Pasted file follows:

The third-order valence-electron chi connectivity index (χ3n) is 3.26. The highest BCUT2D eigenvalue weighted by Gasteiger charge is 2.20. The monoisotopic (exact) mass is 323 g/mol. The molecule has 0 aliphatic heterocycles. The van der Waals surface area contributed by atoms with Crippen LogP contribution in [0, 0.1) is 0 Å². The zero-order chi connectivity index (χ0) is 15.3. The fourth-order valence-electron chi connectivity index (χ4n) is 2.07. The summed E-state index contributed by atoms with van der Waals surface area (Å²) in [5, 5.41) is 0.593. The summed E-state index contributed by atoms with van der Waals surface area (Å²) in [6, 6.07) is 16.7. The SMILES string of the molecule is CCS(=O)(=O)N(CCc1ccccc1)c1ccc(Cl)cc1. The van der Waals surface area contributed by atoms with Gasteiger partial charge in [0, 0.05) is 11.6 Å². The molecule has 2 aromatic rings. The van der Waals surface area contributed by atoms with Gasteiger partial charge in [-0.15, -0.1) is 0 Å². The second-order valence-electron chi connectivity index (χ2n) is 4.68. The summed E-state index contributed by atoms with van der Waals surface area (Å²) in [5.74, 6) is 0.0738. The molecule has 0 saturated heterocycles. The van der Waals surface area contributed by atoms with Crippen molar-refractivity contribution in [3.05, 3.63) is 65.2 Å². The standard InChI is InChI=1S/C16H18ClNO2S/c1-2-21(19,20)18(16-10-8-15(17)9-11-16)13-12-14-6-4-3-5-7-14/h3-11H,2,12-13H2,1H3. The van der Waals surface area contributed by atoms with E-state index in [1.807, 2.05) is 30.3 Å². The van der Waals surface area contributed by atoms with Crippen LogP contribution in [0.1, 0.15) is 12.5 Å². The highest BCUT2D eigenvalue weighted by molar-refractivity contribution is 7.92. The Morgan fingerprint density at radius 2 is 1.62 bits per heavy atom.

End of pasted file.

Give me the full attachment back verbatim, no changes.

The third-order valence-electron chi connectivity index (χ3n) is 3.26. The highest BCUT2D eigenvalue weighted by Gasteiger charge is 2.20. The monoisotopic (exact) mass is 323 g/mol. The molecule has 0 aliphatic heterocycles. The van der Waals surface area contributed by atoms with Crippen LogP contribution in [0, 0.1) is 0 Å². The zero-order chi connectivity index (χ0) is 15.3. The fourth-order valence-electron chi connectivity index (χ4n) is 2.07. The summed E-state index contributed by atoms with van der Waals surface area (Å²) in [5, 5.41) is 0.593. The summed E-state index contributed by atoms with van der Waals surface area (Å²) in [6, 6.07) is 16.7. The SMILES string of the molecule is CCS(=O)(=O)N(CCc1ccccc1)c1ccc(Cl)cc1. The van der Waals surface area contributed by atoms with Gasteiger partial charge in [0, 0.05) is 11.6 Å². The molecule has 2 aromatic rings. The van der Waals surface area contributed by atoms with Gasteiger partial charge in [-0.15, -0.1) is 0 Å². The second-order valence-electron chi connectivity index (χ2n) is 4.68. The summed E-state index contributed by atoms with van der Waals surface area (Å²) in [5.74, 6) is 0.0738. The molecule has 0 saturated heterocycles. The van der Waals surface area contributed by atoms with Crippen molar-refractivity contribution in [3.05, 3.63) is 65.2 Å². The standard InChI is InChI=1S/C16H18ClNO2S/c1-2-21(19,20)18(16-10-8-15(17)9-11-16)13-12-14-6-4-3-5-7-14/h3-11H,2,12-13H2,1H3. The van der Waals surface area contributed by atoms with E-state index in [1.807, 2.05) is 30.3 Å². The van der Waals surface area contributed by atoms with Crippen LogP contribution in [0.1, 0.15) is 12.5 Å². The highest BCUT2D eigenvalue weighted by molar-refractivity contribution is 7.92. The Morgan fingerprint density at radius 2 is 1.62 bits per heavy atom.